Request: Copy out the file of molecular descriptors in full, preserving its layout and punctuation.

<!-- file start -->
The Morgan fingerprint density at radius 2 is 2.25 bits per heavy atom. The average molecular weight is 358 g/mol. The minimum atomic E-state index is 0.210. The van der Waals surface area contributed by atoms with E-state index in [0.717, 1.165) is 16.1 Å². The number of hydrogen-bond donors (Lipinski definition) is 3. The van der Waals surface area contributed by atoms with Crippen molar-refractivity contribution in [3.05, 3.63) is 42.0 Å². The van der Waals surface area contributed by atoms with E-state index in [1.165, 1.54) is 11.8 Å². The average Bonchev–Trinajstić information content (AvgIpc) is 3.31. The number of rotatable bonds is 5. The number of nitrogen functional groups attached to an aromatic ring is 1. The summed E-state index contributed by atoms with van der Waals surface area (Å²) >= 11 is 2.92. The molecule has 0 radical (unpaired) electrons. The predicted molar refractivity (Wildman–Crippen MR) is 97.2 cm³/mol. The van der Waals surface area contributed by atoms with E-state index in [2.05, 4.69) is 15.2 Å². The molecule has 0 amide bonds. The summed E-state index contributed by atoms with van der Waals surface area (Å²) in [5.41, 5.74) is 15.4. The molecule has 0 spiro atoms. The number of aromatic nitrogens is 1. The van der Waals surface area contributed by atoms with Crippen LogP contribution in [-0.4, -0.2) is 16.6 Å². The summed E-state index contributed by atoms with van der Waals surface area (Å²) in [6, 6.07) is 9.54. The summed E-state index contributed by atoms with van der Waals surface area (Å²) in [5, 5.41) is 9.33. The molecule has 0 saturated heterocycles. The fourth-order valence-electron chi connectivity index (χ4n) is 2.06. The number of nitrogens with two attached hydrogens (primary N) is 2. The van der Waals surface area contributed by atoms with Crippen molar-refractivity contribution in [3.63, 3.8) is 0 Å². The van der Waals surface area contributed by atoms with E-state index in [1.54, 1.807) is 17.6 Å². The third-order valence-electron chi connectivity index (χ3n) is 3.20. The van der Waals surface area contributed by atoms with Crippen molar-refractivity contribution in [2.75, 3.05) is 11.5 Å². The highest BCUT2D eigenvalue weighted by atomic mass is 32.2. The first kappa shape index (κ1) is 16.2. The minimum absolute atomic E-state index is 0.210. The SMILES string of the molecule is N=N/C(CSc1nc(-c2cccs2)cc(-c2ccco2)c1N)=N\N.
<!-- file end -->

The Morgan fingerprint density at radius 2 is 2.25 bits per heavy atom. The average molecular weight is 358 g/mol. The minimum atomic E-state index is 0.210. The van der Waals surface area contributed by atoms with E-state index in [0.717, 1.165) is 16.1 Å². The number of hydrogen-bond donors (Lipinski definition) is 3. The van der Waals surface area contributed by atoms with Crippen molar-refractivity contribution in [3.05, 3.63) is 42.0 Å². The van der Waals surface area contributed by atoms with E-state index in [1.165, 1.54) is 11.8 Å². The average Bonchev–Trinajstić information content (AvgIpc) is 3.31. The number of rotatable bonds is 5. The number of nitrogen functional groups attached to an aromatic ring is 1. The summed E-state index contributed by atoms with van der Waals surface area (Å²) >= 11 is 2.92. The molecule has 0 radical (unpaired) electrons. The predicted molar refractivity (Wildman–Crippen MR) is 97.2 cm³/mol. The van der Waals surface area contributed by atoms with E-state index in [2.05, 4.69) is 15.2 Å². The molecule has 0 amide bonds. The summed E-state index contributed by atoms with van der Waals surface area (Å²) in [5.41, 5.74) is 15.4. The molecule has 0 spiro atoms. The number of aromatic nitrogens is 1. The van der Waals surface area contributed by atoms with Crippen LogP contribution in [-0.4, -0.2) is 16.6 Å². The summed E-state index contributed by atoms with van der Waals surface area (Å²) in [6, 6.07) is 9.54. The summed E-state index contributed by atoms with van der Waals surface area (Å²) in [5, 5.41) is 9.33. The molecule has 0 saturated heterocycles. The fourth-order valence-electron chi connectivity index (χ4n) is 2.06. The number of nitrogens with two attached hydrogens (primary N) is 2. The van der Waals surface area contributed by atoms with Crippen molar-refractivity contribution in [3.63, 3.8) is 0 Å². The van der Waals surface area contributed by atoms with E-state index in [1.54, 1.807) is 17.6 Å². The third-order valence-electron chi connectivity index (χ3n) is 3.20. The van der Waals surface area contributed by atoms with Crippen molar-refractivity contribution in [2.75, 3.05) is 11.5 Å². The highest BCUT2D eigenvalue weighted by atomic mass is 32.2. The first kappa shape index (κ1) is 16.2. The minimum absolute atomic E-state index is 0.210. The SMILES string of the molecule is N=N/C(CSc1nc(-c2cccs2)cc(-c2ccco2)c1N)=N\N.